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The Right Approach to Hiring an Ad Agency

Here's how to best conduct an agency search, so you can get real apples-to-apples comparisons and find the best partner.

The Right Approach to Hiring an Ad Agency
Hiring an ad agency for your company can be simultaneously fun and overwhelming. Done right, it can be the beginning of an enduring, successful partnership. Done wrong, it can be nothing more than a failed experiment resulting in unachieved goals, burnt bridges and wasted budgets.

I’ve observed many companies that have done it right and, sadly, many that have done it very, very wrong. Doing it wrong can hurt you and your company even more than the agencies involved, so I’ve developed a checklist of things to consider before you involve agencies in a review.

Some factors to consider during initial screening are agency size, geography, relevant category experience, creative results and in-house capabilities that align with your needs and agency type.
  • If you have six agencies in the mix and one of them has 300 people and another has 12, you’re doing it wrong.
  • If one agency is full service and another is a PR specialty firm or digital-only shop, you may not have a clear view of what you need.
  • If you want to reposition your brand and have visions of Apple dancing in your head, you may need to be a bit more realistic.
Be clear about what you truly need and stay committed to your criteria.

Don’t simply get recommendations from friends, call agencies whose names you recognize or use a Google search. Research websites, review client case studies and work samples, and scour industry press and agency profiles. Do they have other clients in your industry? Do they have a strong team of people who’ve done relevant work and solved similar marketing challenges?

Try to contact only those agencies that best align with the search criteria you’ve developed internally. Including agencies for any other reason is likely a waste of their time and yours. 

Don’t begin contacting agencies until you know exactly what each step in the process will look like. Know things like timing, the number of agencies you’ll include, the desired outcome at the end of each round, and any assignments along the way. 

Before you go looking for a horse, make sure the cart is in order. Be prepared with a briefing document that includes:

Company Overview.
This may already be on the internet, but the more insights you can add, the better, as this gets everyone on the same page.

Situation Analysis.
Trends, competitive landscapes, any current or past agency issues, and opportunities and challenges you’re facing—that you believe marketing can realistically solve.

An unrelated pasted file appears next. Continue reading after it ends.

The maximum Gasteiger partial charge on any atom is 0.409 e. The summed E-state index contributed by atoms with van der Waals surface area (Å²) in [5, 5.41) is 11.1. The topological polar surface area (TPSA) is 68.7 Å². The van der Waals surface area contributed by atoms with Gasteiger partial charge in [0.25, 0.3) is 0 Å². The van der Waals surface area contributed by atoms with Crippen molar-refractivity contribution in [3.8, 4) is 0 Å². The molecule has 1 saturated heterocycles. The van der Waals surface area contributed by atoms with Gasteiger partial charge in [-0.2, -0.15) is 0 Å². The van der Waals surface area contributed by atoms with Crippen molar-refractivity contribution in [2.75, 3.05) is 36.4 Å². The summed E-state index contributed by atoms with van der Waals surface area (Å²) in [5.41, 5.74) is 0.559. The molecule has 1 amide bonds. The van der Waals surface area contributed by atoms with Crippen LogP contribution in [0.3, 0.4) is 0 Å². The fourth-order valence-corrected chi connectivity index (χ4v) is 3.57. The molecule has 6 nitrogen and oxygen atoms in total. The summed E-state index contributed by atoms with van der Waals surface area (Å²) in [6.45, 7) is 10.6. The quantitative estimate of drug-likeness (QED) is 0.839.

Scope of Work.
Agencies can’t tell you what it’ll take to fix your problem if the problem isn’t clearly defined.
And if you’ve already got an inkling of what you think it’s really going to take get results and win your business, put it all out there.

Agency Selection Criteria.
Make sure you and the agencies understand exactly what criteria they will be evaluated against, and stick with it. It eliminates chaos, keeps everyone honest and helps you in every part of the decision-making process. 

It’s unfair to agencies, and to you, to start a review process without all of your cards on the table regarding your marketing investment. This will get you more realistic proposals and allow you to make a real apples-to-apples comparison of service levels and deliverables.

Process Timeline.
Providing a well-planned timeline of events will ensure an efficient process and give agencies a heads-up for potential timing issues or travel conflicts—just like it does in any client-agency relationship.

Give agencies enough time and information to put their best foot forward, and don’t make them jump through unnecessary hoops. It’s in your best interest to plan ahead, be accessible and responsive, and have as much direct contact with the agencies as possible in order to make a thoughtful, informed selection.

Every agency will show you great work, compelling case studies and offer their best client references. In the end, however, this is a relationship no different from any other relationship in your life. When you hire an agency, you’re really hiring its people—and they’re human beings, too. Make sure you like them, make sure you trust them and make sure you’re the type of client they’ll always go the extra mile for—and not just because they’re paid to.

Trust me. We truly want you to succeed. That’s what these guidelines are all about. 

Yamamoto-LoriMediaHiRes.jpg Lori Sharbono, Business Development Director, Yamamoto